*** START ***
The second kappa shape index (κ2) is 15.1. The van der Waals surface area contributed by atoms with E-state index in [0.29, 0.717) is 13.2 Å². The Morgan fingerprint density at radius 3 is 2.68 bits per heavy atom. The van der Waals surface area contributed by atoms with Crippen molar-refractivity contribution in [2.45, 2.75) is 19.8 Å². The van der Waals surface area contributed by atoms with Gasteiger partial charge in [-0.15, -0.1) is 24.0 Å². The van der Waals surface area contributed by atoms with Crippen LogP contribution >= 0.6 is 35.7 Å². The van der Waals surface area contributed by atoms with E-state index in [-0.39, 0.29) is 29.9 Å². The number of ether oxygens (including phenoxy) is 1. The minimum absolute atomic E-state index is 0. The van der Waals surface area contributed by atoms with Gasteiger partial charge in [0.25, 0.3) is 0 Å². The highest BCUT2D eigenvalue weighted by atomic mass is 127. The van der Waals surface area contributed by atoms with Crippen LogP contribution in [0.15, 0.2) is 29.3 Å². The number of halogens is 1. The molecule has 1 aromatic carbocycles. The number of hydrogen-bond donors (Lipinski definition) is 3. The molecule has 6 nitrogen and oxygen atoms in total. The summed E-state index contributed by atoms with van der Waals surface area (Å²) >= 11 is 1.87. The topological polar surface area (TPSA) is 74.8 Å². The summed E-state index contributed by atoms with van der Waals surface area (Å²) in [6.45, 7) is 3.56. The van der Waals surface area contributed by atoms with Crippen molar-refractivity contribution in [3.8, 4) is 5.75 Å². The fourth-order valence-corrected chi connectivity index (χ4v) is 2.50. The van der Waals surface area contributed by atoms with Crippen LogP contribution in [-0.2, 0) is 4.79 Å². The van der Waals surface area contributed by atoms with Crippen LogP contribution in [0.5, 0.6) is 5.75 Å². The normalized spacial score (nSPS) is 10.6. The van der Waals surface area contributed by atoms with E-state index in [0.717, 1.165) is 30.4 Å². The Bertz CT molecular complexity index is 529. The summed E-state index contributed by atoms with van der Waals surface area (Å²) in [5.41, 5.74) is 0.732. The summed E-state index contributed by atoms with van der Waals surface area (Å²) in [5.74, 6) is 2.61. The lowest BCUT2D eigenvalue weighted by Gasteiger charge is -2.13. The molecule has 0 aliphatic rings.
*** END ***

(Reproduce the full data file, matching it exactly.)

The second kappa shape index (κ2) is 15.1. The van der Waals surface area contributed by atoms with E-state index in [0.29, 0.717) is 13.2 Å². The Morgan fingerprint density at radius 3 is 2.68 bits per heavy atom. The van der Waals surface area contributed by atoms with Crippen molar-refractivity contribution in [2.45, 2.75) is 19.8 Å². The van der Waals surface area contributed by atoms with Gasteiger partial charge in [-0.15, -0.1) is 24.0 Å². The van der Waals surface area contributed by atoms with Crippen LogP contribution >= 0.6 is 35.7 Å². The van der Waals surface area contributed by atoms with E-state index in [-0.39, 0.29) is 29.9 Å². The number of ether oxygens (including phenoxy) is 1. The minimum absolute atomic E-state index is 0. The van der Waals surface area contributed by atoms with Gasteiger partial charge in [0.25, 0.3) is 0 Å². The highest BCUT2D eigenvalue weighted by atomic mass is 127. The van der Waals surface area contributed by atoms with Crippen LogP contribution in [0.15, 0.2) is 29.3 Å². The number of halogens is 1. The molecule has 1 aromatic carbocycles. The number of hydrogen-bond donors (Lipinski definition) is 3. The molecule has 6 nitrogen and oxygen atoms in total. The summed E-state index contributed by atoms with van der Waals surface area (Å²) >= 11 is 1.87. The topological polar surface area (TPSA) is 74.8 Å². The summed E-state index contributed by atoms with van der Waals surface area (Å²) in [6.45, 7) is 3.56. The van der Waals surface area contributed by atoms with Crippen molar-refractivity contribution in [3.8, 4) is 5.75 Å². The fourth-order valence-corrected chi connectivity index (χ4v) is 2.50. The van der Waals surface area contributed by atoms with Crippen LogP contribution in [-0.2, 0) is 4.79 Å². The van der Waals surface area contributed by atoms with Crippen LogP contribution in [0.5, 0.6) is 5.75 Å². The normalized spacial score (nSPS) is 10.6. The van der Waals surface area contributed by atoms with E-state index in [0.717, 1.165) is 30.4 Å². The Bertz CT molecular complexity index is 529. The summed E-state index contributed by atoms with van der Waals surface area (Å²) in [5.41, 5.74) is 0.732. The summed E-state index contributed by atoms with van der Waals surface area (Å²) in [5.74, 6) is 2.61. The lowest BCUT2D eigenvalue weighted by Gasteiger charge is -2.13. The molecule has 0 aliphatic rings.